Many pets without any form of permanent identification such as a microchip implant are never reunited with their human families, but the BC SPCA hopes to change that with an innovative new provincial pet identification registry to link missing companion animals with their anxious guardians.
“We’ve created a first for British Columbia – a centralized database for pets who receive permanent identification at any BC SPCA shelter, veterinarian or microchip clinic across the province,” says Craig Daniell, chief executive officer of the BC SPCA. “No one plans to lose a pet, but it happens every day in B.C. – doors and windows are left open, or fence gates aren’t properly latched – there are so many ways pets can accidentally go missing, even if they’re indoor pets.”
The new registry will make it easier for SPCA shelters, animal control officers and veterinarians track down pets who become lost and also, showcase the importance of ensuring your pets have permanent ID, Daniell notes.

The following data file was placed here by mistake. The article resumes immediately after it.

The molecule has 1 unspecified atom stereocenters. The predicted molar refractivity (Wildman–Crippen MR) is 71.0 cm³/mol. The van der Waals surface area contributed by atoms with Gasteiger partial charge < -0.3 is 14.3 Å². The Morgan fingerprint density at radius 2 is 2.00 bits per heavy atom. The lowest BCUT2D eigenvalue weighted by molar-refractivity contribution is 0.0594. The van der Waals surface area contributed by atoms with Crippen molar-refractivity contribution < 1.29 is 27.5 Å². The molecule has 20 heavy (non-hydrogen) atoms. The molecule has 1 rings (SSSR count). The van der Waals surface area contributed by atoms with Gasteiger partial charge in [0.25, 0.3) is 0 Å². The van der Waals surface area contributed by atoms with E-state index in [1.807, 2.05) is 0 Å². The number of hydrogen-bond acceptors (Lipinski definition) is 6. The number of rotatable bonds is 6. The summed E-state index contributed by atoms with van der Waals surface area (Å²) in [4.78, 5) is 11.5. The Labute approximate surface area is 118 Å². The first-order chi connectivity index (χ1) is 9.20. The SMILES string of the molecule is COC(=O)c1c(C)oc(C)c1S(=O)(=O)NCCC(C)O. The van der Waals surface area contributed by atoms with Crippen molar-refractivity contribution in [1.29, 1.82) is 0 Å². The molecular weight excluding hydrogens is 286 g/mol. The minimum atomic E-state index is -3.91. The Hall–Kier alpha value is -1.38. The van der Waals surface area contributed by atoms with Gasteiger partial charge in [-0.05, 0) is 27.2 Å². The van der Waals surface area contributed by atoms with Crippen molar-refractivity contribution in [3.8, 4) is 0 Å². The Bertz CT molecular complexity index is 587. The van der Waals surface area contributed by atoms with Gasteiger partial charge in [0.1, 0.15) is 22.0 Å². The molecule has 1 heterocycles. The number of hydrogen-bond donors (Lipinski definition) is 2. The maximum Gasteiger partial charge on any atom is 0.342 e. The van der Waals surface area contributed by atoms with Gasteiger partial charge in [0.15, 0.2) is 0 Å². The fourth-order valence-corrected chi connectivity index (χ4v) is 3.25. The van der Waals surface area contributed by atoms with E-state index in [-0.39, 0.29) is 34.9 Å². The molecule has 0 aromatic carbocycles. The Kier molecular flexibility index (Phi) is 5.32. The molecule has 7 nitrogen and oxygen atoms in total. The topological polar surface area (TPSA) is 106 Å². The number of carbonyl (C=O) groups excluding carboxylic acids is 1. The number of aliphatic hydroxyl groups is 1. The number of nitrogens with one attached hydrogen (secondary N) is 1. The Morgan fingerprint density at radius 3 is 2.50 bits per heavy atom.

“We hope the registry will encourage pet guardians to provide permanent ID for their cats and dogs. It’s easy to do,” he says. “In the past, shelters and veterinarians had to call multiple registries to try to find contact information if a pet was found. By creating a single registry and promoting microchip ID as an essential part of pet guardianship, we believe we can dramatically increase the number of lost pets who are reunited with their families every year.”
In 2014 in B.C., 72 per cent of dogs and 14 per cent of cats who came into BC SPCA shelters as lost pets were reunited with their guardians.
The new registry allows pet guardians who use the services of any veterinarians in the province, or those whose pets already have permanent identification, can easily join the registry by going online to bcpetregistry.ca to create an account, and enter their animal’s unique microchip number along with their contact information. Registrants can also update their contact information online if their contact details change.
“The goal is to ensure that every lost pet is safely and happily reunited with his or her family,” Daniell says. “We receive thousands of stray pets every year at our shelters. We want to help them all find their way home.”